The Interlocking Concrete Pavement Institute recommends at least 4,000 pounds of centrifugal force for compaction. Plate compactors are ideal for all phases of the installation process thanks to their size and maneuverability. The vibration of the plate can compact the sand under the pavers and force the extra top layer in between the pavers for better stability and quality.

Plate compactors are especially useful for segmental retaining walls and patio installations.

Mini excavator

Photo: CASEPhoto: CASE

While plate compactors can come as engine-powered, walk-behind machines, they also come as attachments that can be used on mini excavators. This is just one of the attachments that is ideal for mini excavators in a hardscaping application.

Mini excavators can use buckets for digging, freeing up other crew members to handle other tasks and hammer attachments can help break up concrete or hard soil when doing dirt work.

These machines are also obviously good at excavating for projects like retaining walls, and can create satisfactory grades as well. The compact size allows this type of equipment to not only fit through side gates of backyards, it’s also easily towable from jobsite to jobsite.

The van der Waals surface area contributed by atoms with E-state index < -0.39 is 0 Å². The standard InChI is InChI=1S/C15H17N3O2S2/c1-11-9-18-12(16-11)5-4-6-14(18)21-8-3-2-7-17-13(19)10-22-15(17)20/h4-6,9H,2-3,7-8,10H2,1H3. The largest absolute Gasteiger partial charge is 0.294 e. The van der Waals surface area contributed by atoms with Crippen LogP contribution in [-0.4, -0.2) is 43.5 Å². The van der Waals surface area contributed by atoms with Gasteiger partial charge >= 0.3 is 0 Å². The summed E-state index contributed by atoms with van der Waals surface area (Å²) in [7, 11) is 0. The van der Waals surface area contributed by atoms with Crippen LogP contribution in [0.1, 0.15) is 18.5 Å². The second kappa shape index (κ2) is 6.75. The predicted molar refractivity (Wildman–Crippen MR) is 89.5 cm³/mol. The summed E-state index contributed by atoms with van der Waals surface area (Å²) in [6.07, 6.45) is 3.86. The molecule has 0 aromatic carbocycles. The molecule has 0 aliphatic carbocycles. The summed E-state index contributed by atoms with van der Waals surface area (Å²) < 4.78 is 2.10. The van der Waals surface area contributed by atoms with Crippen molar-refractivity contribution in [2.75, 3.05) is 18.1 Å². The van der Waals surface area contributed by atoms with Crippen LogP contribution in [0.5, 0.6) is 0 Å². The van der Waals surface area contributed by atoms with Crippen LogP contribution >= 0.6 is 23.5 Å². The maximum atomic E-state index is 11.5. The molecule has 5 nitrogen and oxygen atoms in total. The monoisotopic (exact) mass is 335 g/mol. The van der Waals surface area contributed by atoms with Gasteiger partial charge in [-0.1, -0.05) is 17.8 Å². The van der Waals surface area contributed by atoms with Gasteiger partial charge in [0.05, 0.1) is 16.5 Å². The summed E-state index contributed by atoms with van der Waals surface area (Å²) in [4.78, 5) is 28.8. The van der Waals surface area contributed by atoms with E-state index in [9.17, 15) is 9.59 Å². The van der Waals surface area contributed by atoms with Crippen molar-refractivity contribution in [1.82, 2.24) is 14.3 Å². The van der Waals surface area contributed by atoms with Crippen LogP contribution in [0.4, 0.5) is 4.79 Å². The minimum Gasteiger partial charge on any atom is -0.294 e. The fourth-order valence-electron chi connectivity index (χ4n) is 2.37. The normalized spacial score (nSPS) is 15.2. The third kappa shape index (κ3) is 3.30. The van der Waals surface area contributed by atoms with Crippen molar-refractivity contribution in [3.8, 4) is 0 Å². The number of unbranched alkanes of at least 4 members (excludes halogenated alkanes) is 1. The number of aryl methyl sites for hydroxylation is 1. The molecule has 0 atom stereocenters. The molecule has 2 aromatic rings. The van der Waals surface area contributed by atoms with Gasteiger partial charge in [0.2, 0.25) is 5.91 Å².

Variable track width is important to have on these machines as it lets it shrink for tight spaces, but expand out for more stability when working. Depending on how frequently your company handles hardscaping installations will determine whether renting or buying this type of machinery is smarter.

Paver cart/powered wheelbarrow

Another tool that can help save on labor time and extend the working careers of your employees is a paver cart or powered wheelbarrow.

A paver cart can be used to transport a load of banded or unbanded pavers to the laying edge without having to cut the band and load the pavers. Yet this tool can be hit or miss for some landscapers as a useful tool if the paver distributor doesn’t stack pavers in a way where they can be hauled away.

The Granite PowerTrak 1100 gas-powered wheelbarrow has a 10-cubic-foot hopper and will haul up to 1,100 pounds. Photo: Granite IndustriesThe Granite PowerTrak 1100 gas-powered wheelbarrow has a 10-cubic-foot hopper and will haul up to 1,100 pounds.
Photo: Granite Industries

Its usefulness depends on how the pavers are stacked on a pallet in layers.

A slightly similar product that can help reduce strain-related injuries is the powered wheelbarrow or trackbarrow. Manufacturers like Yardmax, Sarlo and Overland Carts offer this sort of machine, which is designed to handle uneven terrain while transporting materials like dirt, cement or stone.

The important thing to remember is that hardscaping is not an entry-level business and it is better to buy the right-sized equipment the first time rather than using something that is underpowered and cuts into your efficiency.

If a machine is only helpful for certain jobs, it is better to look for something that fits in broader applications.

The Attachments Idea Book
Landscapers use a variety of attachments for doing everything from snow removal to jobsite cleanup, and regardless of how often they are used, every landscaper has a favorite attachment.